By Joseph Adinolfi
May was a great month for technology and chip maker stocks. The rest of the market? Not so much.
The dispersion between tech stocks and, well, everything else reached a fever pitch in May, marking a new high for a trend that has been developing since the start of 2023, when investors started buying back tech shares after they led the market lower in 2022.
A quick look at the numbers helps to underline the point: the Nasdaq Composite Index bested the Dow Jones Industrial Average by 9.3 percentage points in May, the widest margin of outperformance since October 2001, according to Dow Jones Market Data. Back then, the Nasdaq was soaring in a torrid bear-market rally in the middle of the dot-com crash. The market would ultimately bottom one year later.
The S&P 500 index also is top-heavy with tech, helping it outperform the Dow, its blue-chip rival, by 3.8 percentage points in May, the most since February 2000, according to DJMD.
While the Nasdaq Composite logged a gain of 5.8% for the month, the Nasdaq-100 did even better, with its heavy weighting of top-performing megacap technology names. The Invesco QQQ Trust (QQQ), which tracks the Nasdaq-100, rose 7.9% in May.
Why did technology stocks perform so well this month? The artificial-intelligence craze, which was birthed by the introduction of ChatGPT late last year, has been widely credited with fueling exuberance on Wall Street.
To be sure, tech stocks have been way out in front of the market all year. But a new wrinkle was added in May as Dow tumbled on worries that a potential U.S. government default could exacerbate the economy's problems, as a recession appears to be looming on the horizon.
The Dow in May logged its worst month since February, a month that saw all three major U.S. indexes, the S&P 500, Dow and the Nasdaq, fall in tandem.
The S&P 500 managed to eke out a 0.3% gain for May, but it was only the second time in history, and first time since January 2001, that the broad-based index logged a gain in a month, when only three sectors were in the green.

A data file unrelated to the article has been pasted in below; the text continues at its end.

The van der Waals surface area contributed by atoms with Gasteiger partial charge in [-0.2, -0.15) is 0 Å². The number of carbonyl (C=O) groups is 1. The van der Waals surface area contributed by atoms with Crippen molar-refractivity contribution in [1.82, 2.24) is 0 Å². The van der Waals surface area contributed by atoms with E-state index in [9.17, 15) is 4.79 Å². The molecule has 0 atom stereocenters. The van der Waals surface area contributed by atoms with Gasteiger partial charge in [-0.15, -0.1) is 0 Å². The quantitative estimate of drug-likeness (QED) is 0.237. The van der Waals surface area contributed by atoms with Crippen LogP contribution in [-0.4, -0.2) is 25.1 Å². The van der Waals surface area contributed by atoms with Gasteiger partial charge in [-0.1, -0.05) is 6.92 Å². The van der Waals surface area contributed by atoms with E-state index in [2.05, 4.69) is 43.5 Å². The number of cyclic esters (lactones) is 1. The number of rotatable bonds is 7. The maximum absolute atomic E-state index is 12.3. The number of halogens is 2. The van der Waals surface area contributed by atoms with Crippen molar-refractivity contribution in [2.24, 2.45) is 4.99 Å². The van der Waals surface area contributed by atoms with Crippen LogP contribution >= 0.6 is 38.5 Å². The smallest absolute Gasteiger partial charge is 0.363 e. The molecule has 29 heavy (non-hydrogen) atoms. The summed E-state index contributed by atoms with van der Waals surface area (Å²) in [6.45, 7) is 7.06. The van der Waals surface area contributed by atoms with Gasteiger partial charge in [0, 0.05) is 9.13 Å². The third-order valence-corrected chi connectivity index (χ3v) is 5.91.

The S&P 500's information technology sector led the way higher for the months with a gain of 9.3%, rising for the fifth straight month, according to DJMD.
Its communications services sector, another area heavily weighted toward the biggest names in the technology space, including Facebook parent Meta Platforms Inc. (META), gained 6.2%, while the consumer discretionary sector rose 3.9%.
Market strategists noted how unusual it has been to see a handful of technology stocks driving such outsize gains at the index level, while most sectors of the market have been sinking deeper into the red.
The Magnificent Seven
The bulk of big tech's gains this month have been attributed to just a handful of technology stocks, which market-strategists including Steve Sosnick, chief market strategist at Interactive Brokers, and Michael Hartnett, chief investment strategist at Bank of America, have taken to calling "the Magnificent Seven," a reference to the 1960 American Western film.
The group includes both Google parent Alphabet Inc.'s Class A (GOOGL) and Class C (GOOGL) shares, as well as Meta, Tesla Inc. (TSLA), Nvidia Corp. (NVDA), Apple Inc. (AAPL) and Microsoft Corp. (MSFT) shares. These stocks were responsible for nearly 50% of the Nasdaq-100's gains in May, Sosnick said.
"Breadth has been terrible," Sosnick said in a phone interview with MarketWatch. "It's a tale of a few stocks, and everybody else. A few stocks are winning; everybody else is muddling through."
To be sure, smaller stocks with links to AI have also seen huge gains: take C3.ai Inc. (AI), for example, which rose more than 120% in May, according to FactSet data.
Still, it's becoming a familiar lament in equities. "Only tech is up. Pretty much everything else is down," said Mohannad Aama, a portfolio manager at Beam Capital Management, in a phone interview with MarketWatch.
The rally in the Nasdaq has been powerful enough to convince some Wall Street skeptics to warm to equities. In recent weeks, analysts at Bank of America, Citigroup and RBC Capital Markets have advised clients to put more money to work in corners of the market that have been working.
Others, including Aama, wonder about how much longer a handful of workhorse names can keep the rally going, especially now that senior Federal Reserve officials are talking up the prospect of another interest-rate hike later this year.
See:Skipping a rate hike in June may not mean end of Fed 'firming'
"At some point, the rules of gravity have to take hold," Aama said.
This content was created by MarketWatch, which is operated by Dow Jones & Co. MarketWatch is published independently from Dow Jones Newswires and The Wall Street Journal.
(END) Dow Jones Newswires
May 31, 2023 17:31 ET (21:31 GMT)
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